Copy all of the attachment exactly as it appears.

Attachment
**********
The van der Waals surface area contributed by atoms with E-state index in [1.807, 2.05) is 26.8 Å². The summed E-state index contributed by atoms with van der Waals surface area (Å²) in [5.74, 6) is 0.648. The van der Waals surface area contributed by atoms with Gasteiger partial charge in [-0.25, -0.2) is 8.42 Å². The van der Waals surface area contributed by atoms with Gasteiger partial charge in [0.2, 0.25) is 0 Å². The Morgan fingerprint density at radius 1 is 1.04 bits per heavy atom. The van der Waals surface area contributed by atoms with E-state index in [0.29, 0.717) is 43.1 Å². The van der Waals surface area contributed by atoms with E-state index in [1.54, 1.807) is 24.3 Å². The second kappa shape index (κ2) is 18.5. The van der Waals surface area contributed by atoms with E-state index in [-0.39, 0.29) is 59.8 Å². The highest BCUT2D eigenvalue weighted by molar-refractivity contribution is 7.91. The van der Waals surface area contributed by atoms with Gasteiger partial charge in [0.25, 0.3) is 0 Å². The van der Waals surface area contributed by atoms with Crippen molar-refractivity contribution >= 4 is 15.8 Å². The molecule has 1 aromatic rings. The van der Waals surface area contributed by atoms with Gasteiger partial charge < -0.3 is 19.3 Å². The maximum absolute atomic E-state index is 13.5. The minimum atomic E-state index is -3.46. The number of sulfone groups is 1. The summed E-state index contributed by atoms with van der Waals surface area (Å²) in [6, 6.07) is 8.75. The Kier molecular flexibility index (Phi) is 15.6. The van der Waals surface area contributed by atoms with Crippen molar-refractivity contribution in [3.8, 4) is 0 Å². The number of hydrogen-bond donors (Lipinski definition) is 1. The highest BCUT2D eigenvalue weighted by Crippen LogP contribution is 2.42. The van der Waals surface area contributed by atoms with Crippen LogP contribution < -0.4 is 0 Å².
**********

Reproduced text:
The van der Waals surface area contributed by atoms with E-state index in [1.807, 2.05) is 26.8 Å². The summed E-state index contributed by atoms with van der Waals surface area (Å²) in [5.74, 6) is 0.648. The van der Waals surface area contributed by atoms with Gasteiger partial charge in [-0.25, -0.2) is 8.42 Å². The van der Waals surface area contributed by atoms with Gasteiger partial charge in [0.2, 0.25) is 0 Å². The Morgan fingerprint density at radius 1 is 1.04 bits per heavy atom. The van der Waals surface area contributed by atoms with E-state index in [0.29, 0.717) is 43.1 Å². The van der Waals surface area contributed by atoms with E-state index in [1.54, 1.807) is 24.3 Å². The second kappa shape index (κ2) is 18.5. The van der Waals surface area contributed by atoms with E-state index in [-0.39, 0.29) is 59.8 Å². The highest BCUT2D eigenvalue weighted by molar-refractivity contribution is 7.91. The van der Waals surface area contributed by atoms with Gasteiger partial charge in [0.25, 0.3) is 0 Å². The van der Waals surface area contributed by atoms with Crippen molar-refractivity contribution >= 4 is 15.8 Å². The molecule has 1 aromatic rings. The van der Waals surface area contributed by atoms with Gasteiger partial charge < -0.3 is 19.3 Å². The maximum absolute atomic E-state index is 13.5. The minimum atomic E-state index is -3.46. The number of sulfone groups is 1. The summed E-state index contributed by atoms with van der Waals surface area (Å²) in [6, 6.07) is 8.75. The Kier molecular flexibility index (Phi) is 15.6. The van der Waals surface area contributed by atoms with Crippen molar-refractivity contribution in [3.8, 4) is 0 Å². The number of hydrogen-bond donors (Lipinski definition) is 1. The highest BCUT2D eigenvalue weighted by Crippen LogP contribution is 2.42. The van der Waals surface area contributed by atoms with Crippen LogP contribution < -0.4 is 0 Å².